New Data Could Open Vertex’s CF Drug to 400 More Patients

7/29/13Follow @benthefidler

Vertex Pharmaceuticals (NASDAQ: VRTX) is losing steam in the treatment of hepatitis C, but it continues to churn out good news for cystic fibrosis patients.

The Cambridge, MA-based biotech released new data from a late-stage clinical trial today showing that its CF drug, ivacaftor (Kalydeco), improved the lung function of patients aged six and older who have at least one so-called non-G551D gating mutation.

Vertex reported ivacaftor improved these patients’ lung function by 10.7 percentage points on average when compared with a placebo. The results from the 39-patient study were statistically significant, meaning they weren’t likely the result of chance. Based on the numbers, Vertex plans to file applications to regulators in the U.S. and Europe in the second half of the year to approve ivacaftor as a single drug given on its own for people with cystic fibrosis who have at least one non-G551D gating mutation.

Only about 400 patients worldwide have this specific genetic mutation, but even so, it represents another building block for Vertex to scale up ivacaftor. The drug is already approved in the U.S. and European Union for use in cystic fibrosis patients that have the G551D gene mutation. About 2,000 patients worldwide, or about 3 percent of the total population of 70,000 cystic fibrosis patients, have that abnormality. Thus, should Vertex win regulatory approval for the new group, it could boost its potential worldwide market by about 20 percent.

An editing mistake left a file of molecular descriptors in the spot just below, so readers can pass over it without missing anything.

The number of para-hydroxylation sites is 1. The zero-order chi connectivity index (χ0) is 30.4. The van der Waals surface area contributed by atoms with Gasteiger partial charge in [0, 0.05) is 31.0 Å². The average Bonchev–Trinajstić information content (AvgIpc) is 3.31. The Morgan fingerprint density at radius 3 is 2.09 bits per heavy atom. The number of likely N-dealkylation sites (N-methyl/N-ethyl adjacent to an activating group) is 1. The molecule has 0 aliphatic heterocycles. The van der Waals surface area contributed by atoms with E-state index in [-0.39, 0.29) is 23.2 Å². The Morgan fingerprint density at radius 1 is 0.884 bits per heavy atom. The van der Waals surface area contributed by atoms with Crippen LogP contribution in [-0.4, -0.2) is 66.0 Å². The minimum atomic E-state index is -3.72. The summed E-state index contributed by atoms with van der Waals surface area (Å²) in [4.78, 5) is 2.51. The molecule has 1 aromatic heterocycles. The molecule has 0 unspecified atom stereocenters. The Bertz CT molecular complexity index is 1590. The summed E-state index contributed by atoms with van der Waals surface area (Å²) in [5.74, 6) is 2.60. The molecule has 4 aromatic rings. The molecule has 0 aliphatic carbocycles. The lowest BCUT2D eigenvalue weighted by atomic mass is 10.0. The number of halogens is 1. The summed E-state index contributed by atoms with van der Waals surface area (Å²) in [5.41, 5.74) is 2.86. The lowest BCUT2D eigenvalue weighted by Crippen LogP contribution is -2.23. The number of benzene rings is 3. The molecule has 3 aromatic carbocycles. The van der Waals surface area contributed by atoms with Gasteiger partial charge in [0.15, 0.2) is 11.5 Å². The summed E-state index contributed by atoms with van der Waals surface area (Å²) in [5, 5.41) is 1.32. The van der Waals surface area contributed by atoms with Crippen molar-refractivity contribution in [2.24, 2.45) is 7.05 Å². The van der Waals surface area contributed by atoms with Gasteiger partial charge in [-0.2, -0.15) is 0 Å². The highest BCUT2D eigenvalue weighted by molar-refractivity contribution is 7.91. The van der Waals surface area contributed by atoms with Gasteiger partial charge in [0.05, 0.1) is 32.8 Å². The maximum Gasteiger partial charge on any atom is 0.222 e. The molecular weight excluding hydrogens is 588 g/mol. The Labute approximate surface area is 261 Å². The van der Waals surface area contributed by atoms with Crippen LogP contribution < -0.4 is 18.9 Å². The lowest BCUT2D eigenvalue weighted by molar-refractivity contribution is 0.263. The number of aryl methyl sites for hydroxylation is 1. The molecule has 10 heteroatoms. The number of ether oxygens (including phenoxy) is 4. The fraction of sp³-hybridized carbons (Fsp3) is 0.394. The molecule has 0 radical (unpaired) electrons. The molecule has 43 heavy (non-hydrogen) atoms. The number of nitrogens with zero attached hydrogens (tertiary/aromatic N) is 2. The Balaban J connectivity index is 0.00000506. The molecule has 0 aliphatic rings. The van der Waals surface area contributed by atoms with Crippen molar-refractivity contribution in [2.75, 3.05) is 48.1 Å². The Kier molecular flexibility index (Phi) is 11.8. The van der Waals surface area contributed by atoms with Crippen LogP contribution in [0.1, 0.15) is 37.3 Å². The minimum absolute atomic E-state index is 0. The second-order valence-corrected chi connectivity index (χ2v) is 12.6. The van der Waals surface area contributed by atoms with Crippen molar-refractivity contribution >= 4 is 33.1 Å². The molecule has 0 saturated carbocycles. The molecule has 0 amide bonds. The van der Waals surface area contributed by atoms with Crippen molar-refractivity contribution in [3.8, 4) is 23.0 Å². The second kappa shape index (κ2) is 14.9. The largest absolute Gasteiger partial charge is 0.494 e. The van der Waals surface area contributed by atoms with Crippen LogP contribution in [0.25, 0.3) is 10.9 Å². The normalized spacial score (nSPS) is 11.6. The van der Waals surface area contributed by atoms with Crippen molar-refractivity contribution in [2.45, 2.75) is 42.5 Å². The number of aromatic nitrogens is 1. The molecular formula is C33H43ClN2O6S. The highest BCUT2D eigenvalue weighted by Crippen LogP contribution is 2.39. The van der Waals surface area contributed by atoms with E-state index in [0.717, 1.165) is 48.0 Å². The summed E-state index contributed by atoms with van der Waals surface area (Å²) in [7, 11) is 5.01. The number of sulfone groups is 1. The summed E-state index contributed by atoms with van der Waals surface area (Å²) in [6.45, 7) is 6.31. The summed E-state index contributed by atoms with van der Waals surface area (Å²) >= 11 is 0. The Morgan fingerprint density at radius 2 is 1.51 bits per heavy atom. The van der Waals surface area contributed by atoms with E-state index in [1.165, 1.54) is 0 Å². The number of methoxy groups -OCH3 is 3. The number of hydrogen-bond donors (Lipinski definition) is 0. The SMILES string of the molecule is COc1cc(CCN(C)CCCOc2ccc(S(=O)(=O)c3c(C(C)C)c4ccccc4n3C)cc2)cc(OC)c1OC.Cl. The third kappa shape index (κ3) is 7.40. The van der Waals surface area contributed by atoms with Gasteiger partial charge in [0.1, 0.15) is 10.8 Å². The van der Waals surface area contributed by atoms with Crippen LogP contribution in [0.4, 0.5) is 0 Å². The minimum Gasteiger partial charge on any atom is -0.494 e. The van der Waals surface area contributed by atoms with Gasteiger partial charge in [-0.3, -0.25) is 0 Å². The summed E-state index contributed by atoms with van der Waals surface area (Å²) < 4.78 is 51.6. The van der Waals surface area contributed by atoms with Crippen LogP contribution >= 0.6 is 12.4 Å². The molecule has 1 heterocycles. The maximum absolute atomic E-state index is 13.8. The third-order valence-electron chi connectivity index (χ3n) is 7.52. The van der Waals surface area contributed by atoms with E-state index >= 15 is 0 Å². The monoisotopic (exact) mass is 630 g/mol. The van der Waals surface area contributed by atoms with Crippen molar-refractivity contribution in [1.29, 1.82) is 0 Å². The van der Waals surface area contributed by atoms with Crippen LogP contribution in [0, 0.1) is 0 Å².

While 400 patients might sound like a small group of people, each step ahead in expanding the reach of ivacaftor is important for Vertex’s business. The drug costs more than $300,000 per year, per patient, and is taken chronically by people with increasing life expectancies. Vertex reported separately today that ivacaftor had $160.8 million in sales from the drug during the first half of 2013, and $99.0 million for the second quarter—beating consensus estimates for the quarter of $74 million, according to ISI Group analyst Mark Schoenebaum.

Those numbers caused Vertex to raise its 2013 sales estimates for the drug to between $345 million and $360 million. Vertex previously forecasted sales this year of between $300 million and $340 million.

Vertex’s shares were up a little over 2 percent, to $81.50 apiece, in after hours trading.

Ben Fidler is Xconomy's Deputy Biotechnology Editor. You can e-mail him at bfidler@xconomy.com Follow @benthefidler

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